Historic female crew flies Hurricane Dorian reconnaissance mission for NOAA

KABC logo
Friday, August 30, 2019
Female crew flies historic Hurricane Dorian reconnaissance mission
Ahead of Hurricane Dorian, Capt. Kristie Twining, Cmdr. Rebecca Waddington and Lt. Lindsey Norman flew the first NOAA reconnaissance flight with an all-female, three-pilot flight crew.

LAKELAND, Fla. -- Reconnaissance missions are an important part of storm preparation as a hurricane approaches, but one recent NOAA reconnaissance flight made history.

The Lakeland-based NOAA Aircraft Operations Center said Thursday that it had flown its first recon mission with an all-female, three-pilot flight crew ahead of Hurricane Dorian. It was staffed by Capt. Kristie Twining, Cmdr. Rebecca Waddington and Lt. Lindsey Norman.

The trio flew aboard NOAA's Gulfstream IV jet, nicknamed "Gonzo," which has flown around almost every Atlantic hurricane that has threatened the United States for more than two decades.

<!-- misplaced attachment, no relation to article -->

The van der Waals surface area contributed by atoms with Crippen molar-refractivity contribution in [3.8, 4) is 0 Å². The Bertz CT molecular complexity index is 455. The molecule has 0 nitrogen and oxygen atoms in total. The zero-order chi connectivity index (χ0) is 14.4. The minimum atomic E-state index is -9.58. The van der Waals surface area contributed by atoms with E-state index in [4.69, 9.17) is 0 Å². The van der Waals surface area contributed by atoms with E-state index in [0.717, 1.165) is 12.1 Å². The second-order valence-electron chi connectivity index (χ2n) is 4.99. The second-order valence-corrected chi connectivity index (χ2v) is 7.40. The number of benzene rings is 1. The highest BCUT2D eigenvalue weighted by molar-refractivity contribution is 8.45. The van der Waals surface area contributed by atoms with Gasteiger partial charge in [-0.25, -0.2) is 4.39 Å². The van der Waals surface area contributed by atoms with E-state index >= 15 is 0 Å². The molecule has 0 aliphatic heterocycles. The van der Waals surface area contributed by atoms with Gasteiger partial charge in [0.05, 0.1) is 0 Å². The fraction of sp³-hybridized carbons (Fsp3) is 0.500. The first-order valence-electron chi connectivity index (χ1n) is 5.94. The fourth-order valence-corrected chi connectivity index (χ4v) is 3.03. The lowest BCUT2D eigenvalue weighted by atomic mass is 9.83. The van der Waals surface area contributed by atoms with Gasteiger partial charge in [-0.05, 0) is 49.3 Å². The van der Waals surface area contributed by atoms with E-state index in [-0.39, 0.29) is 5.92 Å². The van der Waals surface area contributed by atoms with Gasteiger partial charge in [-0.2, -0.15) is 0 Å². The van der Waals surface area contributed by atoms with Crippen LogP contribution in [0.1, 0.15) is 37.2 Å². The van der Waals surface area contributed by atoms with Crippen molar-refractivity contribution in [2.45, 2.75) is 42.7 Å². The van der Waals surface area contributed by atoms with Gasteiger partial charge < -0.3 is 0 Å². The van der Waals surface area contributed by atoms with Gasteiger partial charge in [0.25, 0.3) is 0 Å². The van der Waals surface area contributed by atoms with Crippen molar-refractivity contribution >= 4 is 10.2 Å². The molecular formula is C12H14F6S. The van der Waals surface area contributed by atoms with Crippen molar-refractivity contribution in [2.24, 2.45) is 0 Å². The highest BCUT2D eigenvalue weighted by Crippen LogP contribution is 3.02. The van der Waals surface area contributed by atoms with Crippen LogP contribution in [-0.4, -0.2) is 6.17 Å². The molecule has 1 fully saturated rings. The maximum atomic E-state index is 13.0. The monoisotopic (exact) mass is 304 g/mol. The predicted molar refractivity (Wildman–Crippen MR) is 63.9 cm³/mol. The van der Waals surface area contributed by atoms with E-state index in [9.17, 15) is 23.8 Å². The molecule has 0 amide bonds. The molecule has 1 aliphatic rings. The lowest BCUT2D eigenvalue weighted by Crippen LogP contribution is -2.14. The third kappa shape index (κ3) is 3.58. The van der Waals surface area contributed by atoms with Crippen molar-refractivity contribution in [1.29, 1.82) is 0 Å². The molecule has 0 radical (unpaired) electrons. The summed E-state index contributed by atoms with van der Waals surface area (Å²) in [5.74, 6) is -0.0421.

A Gonzo mission spans thousands of square miles, according to NOAA, and gathers "vital high-altitude data with GPS dropwindsondes and tail Doppler radar that enables forecasters to maps the steering currents that influence the movement of hurricanes." In addition to hurricanes, the plane is also used to study winter storms.

The National Hurricane Center said Friday that the Category 2 storm is expected to strengthen into a potentially catastrophic Category 4 with winds of almost 140 mph and slam the coast late Monday or early Tuesday - nearly 10 mph faster and a day later than previously forecast, as Dorian's forward motion began to slow.

Trump declared a state of emergency in Florida and authorized the Federal Emergency Management Agency to coordinate disaster-relief efforts.

The hurricane center's projected track showed the storm hitting around Palm Beach County, the site of Mar-a-Lago. But predicting its course with any confidence this far out is difficult, and forecasters cautioned that all of Florida, including Miami, Fort Lauderdale and Orlando, could be in harm's way.

Forecasters warned, too, that the storm's slow movement could subject the state to a drawn-out pummeling from wind, storm surge and heavy rain.

The Associated Press contributed to this report.